Key events

33 mins. Time is off after Caelan Doris was held up short of the line by Owens. There are a couple of players receiving treatment which will give Wales some time to work out what they hell they do about this. Not crawling through rucks, for example.

32 mins. Keenan has a gentle canter back from a deep Liam Williams kick and after he’s stopped Bears in penalised for crawling through the ruck, clearly off his feet. Brainless.

30 mins. Ireland have an attack around halfway, once again showing the patterns and timing that have served them so well recently. This time McCloskey is put into a gap and they are up into the 22 before some imprecise breakdown work allows Wales to win the ball back and clear.

PENALTY! Wales 3 – 27 Ireland (Johnny Sexton)

27 mins. Wales’ EIGHTH (!!) penalty of the half is punished one more by the Ireland captain

24 mins. Another first, Wales have a good scrum on the Ireland 22 and this time Hawkins comes in on a lovely crash angle to rumble up to within feet of the line. The ball is quick to recycle to Biggar, but he’s static, grappled in the tackle then the Irish defenders swarm the breakdown meaning the Welsh 10 can do nothing but hold on and be penalised.

TRY! Wales 3 – 24 Ireland (James Lowe)

21 mins. For the first time, Wales have some decent phases in the Irish half. However, it’s notable that Ireland are putting very few into the ruck, leaving plenty defenders fanned out across the field so as the home side push it lateral a few too many times the green cover allows Lowe to push up, intercept and gallop in from 60 metres.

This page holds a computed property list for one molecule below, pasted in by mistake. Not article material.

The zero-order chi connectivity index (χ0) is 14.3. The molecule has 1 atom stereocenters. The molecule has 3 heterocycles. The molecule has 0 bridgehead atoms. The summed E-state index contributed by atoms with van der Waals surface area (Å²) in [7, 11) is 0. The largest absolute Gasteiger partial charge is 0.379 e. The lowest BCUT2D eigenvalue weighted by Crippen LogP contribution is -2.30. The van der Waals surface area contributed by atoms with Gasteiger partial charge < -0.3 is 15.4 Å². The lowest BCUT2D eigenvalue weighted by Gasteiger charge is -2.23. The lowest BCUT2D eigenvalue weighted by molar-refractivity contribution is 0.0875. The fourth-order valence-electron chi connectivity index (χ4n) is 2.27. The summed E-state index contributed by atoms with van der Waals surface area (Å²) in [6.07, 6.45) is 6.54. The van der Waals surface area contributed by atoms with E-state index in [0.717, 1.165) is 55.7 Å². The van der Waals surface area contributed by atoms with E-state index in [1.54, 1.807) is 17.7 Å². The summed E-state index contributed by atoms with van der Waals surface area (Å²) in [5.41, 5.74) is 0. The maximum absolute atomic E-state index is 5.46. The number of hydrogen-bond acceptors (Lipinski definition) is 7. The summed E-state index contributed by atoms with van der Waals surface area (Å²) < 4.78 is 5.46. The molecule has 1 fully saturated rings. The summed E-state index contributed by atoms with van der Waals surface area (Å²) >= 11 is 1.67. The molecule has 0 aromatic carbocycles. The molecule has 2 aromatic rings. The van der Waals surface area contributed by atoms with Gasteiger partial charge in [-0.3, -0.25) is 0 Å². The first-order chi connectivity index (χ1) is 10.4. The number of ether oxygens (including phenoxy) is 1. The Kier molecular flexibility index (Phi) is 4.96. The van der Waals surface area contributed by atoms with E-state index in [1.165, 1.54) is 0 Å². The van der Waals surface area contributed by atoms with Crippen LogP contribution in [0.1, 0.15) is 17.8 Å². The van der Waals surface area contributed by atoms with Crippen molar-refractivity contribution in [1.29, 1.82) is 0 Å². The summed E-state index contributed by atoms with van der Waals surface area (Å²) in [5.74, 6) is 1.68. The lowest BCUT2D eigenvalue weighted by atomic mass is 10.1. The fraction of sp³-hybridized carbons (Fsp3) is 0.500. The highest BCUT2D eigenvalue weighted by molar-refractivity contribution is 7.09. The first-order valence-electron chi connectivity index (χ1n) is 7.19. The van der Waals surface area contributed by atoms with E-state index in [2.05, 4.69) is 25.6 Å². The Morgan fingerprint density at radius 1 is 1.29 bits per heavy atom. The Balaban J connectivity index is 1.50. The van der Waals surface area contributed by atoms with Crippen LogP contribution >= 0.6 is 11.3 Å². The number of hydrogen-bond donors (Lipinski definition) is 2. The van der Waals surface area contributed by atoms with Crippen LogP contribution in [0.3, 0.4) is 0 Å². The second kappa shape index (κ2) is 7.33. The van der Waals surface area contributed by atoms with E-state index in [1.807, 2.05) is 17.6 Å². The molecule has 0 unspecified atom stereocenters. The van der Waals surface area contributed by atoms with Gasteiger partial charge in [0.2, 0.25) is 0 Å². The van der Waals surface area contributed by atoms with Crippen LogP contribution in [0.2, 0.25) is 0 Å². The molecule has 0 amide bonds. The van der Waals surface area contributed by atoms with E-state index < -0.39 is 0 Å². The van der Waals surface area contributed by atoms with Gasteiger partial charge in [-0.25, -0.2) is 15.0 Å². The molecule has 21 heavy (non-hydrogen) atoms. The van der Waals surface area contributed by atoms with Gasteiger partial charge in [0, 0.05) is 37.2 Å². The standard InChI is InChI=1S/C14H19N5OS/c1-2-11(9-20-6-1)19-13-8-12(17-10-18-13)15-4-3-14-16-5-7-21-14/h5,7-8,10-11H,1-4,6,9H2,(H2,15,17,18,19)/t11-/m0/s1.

Sexton converts again.

James Lowe speeds away for the third Ireland try.
James Lowe speeds away for the third Ireland try. Photograph: Chris Fairweather/Huw Evans/REX/Shutterstock

PENALTY! Wales 3 – 17 Ireland (Johnny Sexton)

18 mins. Wales are not having a good time at the scrum, and the latest sees them collapse in the shadow of their own posts, allowing Sexton to restore the fourteen point gap with his boot.

PENALTY! Wales 3 – 14 Ireland (Dan Biggar)

14 mins. Faletau does a good job tidying up the scrum five to give Wales a couple of attacks in the Ireland 22. It’s the visitors’ turn to drift offside and Biggar wastes no time getting his side on the scoresheet from the tee.

12 mins. Ireland’s latest attack breaks down as Wales finally get up in the face of Sexton. The ball spills and Rio Dyer is first to it, hacks on and chases 30 metres, but just as it looks like he’s about to flop on it to score, Hugo Keenan times his dive perfectly to get to it first and defuse the situation

TRY! Wales 0 – 14 Ireland (James Ryan)

9 mins. The chance to kick sticks is spurned by Sexton and instead Ireland take a tap and go and take a few ramming carries up to the line from 5m. The third of them is from Ryan and he’s over.

Sexton slots the two.

The Irish forwards are destroying Wales in the ruck. This game is probably already over.